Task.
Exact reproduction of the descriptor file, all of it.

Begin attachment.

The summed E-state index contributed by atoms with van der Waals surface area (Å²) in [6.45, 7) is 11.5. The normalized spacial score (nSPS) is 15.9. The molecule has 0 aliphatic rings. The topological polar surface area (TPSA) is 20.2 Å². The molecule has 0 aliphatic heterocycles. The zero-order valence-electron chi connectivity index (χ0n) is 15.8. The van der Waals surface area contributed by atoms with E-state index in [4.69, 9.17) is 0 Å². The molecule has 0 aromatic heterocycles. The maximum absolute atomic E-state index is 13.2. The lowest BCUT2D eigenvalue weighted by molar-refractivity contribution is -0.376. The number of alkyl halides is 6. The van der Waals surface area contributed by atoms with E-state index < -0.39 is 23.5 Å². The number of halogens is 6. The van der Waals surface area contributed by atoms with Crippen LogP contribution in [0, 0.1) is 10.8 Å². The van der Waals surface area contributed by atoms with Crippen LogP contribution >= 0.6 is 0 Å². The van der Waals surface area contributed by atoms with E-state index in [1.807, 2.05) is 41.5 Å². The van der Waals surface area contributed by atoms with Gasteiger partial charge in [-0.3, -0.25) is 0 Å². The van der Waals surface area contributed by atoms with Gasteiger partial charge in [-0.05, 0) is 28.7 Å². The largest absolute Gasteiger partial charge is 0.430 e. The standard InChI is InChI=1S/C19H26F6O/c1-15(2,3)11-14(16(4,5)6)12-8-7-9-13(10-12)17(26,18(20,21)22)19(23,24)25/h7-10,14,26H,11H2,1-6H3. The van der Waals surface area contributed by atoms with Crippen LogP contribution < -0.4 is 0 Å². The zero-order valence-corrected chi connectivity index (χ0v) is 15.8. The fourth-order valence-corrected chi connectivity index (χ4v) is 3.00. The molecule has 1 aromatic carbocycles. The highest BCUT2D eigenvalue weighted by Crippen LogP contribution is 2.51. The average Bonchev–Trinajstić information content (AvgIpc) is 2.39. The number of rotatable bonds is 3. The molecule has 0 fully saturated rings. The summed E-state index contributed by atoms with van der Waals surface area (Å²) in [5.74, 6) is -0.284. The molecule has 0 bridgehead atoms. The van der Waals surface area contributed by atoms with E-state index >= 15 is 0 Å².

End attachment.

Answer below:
The summed E-state index contributed by atoms with van der Waals surface area (Å²) in [6.45, 7) is 11.5. The normalized spacial score (nSPS) is 15.9. The molecule has 0 aliphatic rings. The topological polar surface area (TPSA) is 20.2 Å². The molecule has 0 aliphatic heterocycles. The zero-order valence-electron chi connectivity index (χ0n) is 15.8. The van der Waals surface area contributed by atoms with E-state index in [4.69, 9.17) is 0 Å². The molecule has 0 aromatic heterocycles. The maximum absolute atomic E-state index is 13.2. The lowest BCUT2D eigenvalue weighted by molar-refractivity contribution is -0.376. The number of alkyl halides is 6. The van der Waals surface area contributed by atoms with E-state index < -0.39 is 23.5 Å². The number of halogens is 6. The van der Waals surface area contributed by atoms with Crippen LogP contribution in [0, 0.1) is 10.8 Å². The van der Waals surface area contributed by atoms with Crippen LogP contribution >= 0.6 is 0 Å². The van der Waals surface area contributed by atoms with E-state index in [1.807, 2.05) is 41.5 Å². The van der Waals surface area contributed by atoms with Gasteiger partial charge in [-0.3, -0.25) is 0 Å². The van der Waals surface area contributed by atoms with Gasteiger partial charge in [-0.05, 0) is 28.7 Å². The largest absolute Gasteiger partial charge is 0.430 e. The standard InChI is InChI=1S/C19H26F6O/c1-15(2,3)11-14(16(4,5)6)12-8-7-9-13(10-12)17(26,18(20,21)22)19(23,24)25/h7-10,14,26H,11H2,1-6H3. The van der Waals surface area contributed by atoms with Crippen LogP contribution < -0.4 is 0 Å². The zero-order valence-corrected chi connectivity index (χ0v) is 15.8. The fourth-order valence-corrected chi connectivity index (χ4v) is 3.00. The molecule has 1 aromatic carbocycles. The highest BCUT2D eigenvalue weighted by Crippen LogP contribution is 2.51. The average Bonchev–Trinajstić information content (AvgIpc) is 2.39. The number of rotatable bonds is 3. The molecule has 0 fully saturated rings. The summed E-state index contributed by atoms with van der Waals surface area (Å²) in [5.74, 6) is -0.284. The molecule has 0 bridgehead atoms. The van der Waals surface area contributed by atoms with E-state index >= 15 is 0 Å².